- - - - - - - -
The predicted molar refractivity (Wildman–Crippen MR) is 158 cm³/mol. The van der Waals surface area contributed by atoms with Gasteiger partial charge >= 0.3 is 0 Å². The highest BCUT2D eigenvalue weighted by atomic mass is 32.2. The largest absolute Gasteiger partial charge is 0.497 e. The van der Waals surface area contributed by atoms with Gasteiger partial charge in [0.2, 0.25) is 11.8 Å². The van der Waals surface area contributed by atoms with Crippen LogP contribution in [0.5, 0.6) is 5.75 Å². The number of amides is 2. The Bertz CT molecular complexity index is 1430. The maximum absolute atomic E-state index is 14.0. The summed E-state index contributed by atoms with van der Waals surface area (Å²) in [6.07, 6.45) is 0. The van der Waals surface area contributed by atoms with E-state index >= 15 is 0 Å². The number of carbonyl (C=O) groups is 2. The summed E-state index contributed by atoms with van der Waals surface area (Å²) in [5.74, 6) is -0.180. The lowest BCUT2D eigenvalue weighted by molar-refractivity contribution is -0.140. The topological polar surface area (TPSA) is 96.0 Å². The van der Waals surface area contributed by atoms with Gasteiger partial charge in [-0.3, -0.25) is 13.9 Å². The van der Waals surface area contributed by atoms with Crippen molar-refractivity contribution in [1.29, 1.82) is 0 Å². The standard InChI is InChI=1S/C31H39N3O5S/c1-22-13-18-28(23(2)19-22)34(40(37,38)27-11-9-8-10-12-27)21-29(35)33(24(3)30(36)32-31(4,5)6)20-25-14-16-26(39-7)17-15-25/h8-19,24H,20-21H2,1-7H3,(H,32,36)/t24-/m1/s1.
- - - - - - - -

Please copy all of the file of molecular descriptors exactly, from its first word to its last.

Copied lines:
The predicted molar refractivity (Wildman–Crippen MR) is 158 cm³/mol. The van der Waals surface area contributed by atoms with Gasteiger partial charge >= 0.3 is 0 Å². The highest BCUT2D eigenvalue weighted by atomic mass is 32.2. The largest absolute Gasteiger partial charge is 0.497 e. The van der Waals surface area contributed by atoms with Gasteiger partial charge in [0.2, 0.25) is 11.8 Å². The van der Waals surface area contributed by atoms with Crippen LogP contribution in [0.5, 0.6) is 5.75 Å². The number of amides is 2. The Bertz CT molecular complexity index is 1430. The maximum absolute atomic E-state index is 14.0. The summed E-state index contributed by atoms with van der Waals surface area (Å²) in [6.07, 6.45) is 0. The van der Waals surface area contributed by atoms with E-state index >= 15 is 0 Å². The number of carbonyl (C=O) groups is 2. The summed E-state index contributed by atoms with van der Waals surface area (Å²) in [5.74, 6) is -0.180. The lowest BCUT2D eigenvalue weighted by molar-refractivity contribution is -0.140. The topological polar surface area (TPSA) is 96.0 Å². The van der Waals surface area contributed by atoms with Gasteiger partial charge in [-0.3, -0.25) is 13.9 Å². The van der Waals surface area contributed by atoms with Crippen molar-refractivity contribution in [1.29, 1.82) is 0 Å². The standard InChI is InChI=1S/C31H39N3O5S/c1-22-13-18-28(23(2)19-22)34(40(37,38)27-11-9-8-10-12-27)21-29(35)33(24(3)30(36)32-31(4,5)6)20-25-14-16-26(39-7)17-15-25/h8-19,24H,20-21H2,1-7H3,(H,32,36)/t24-/m1/s1.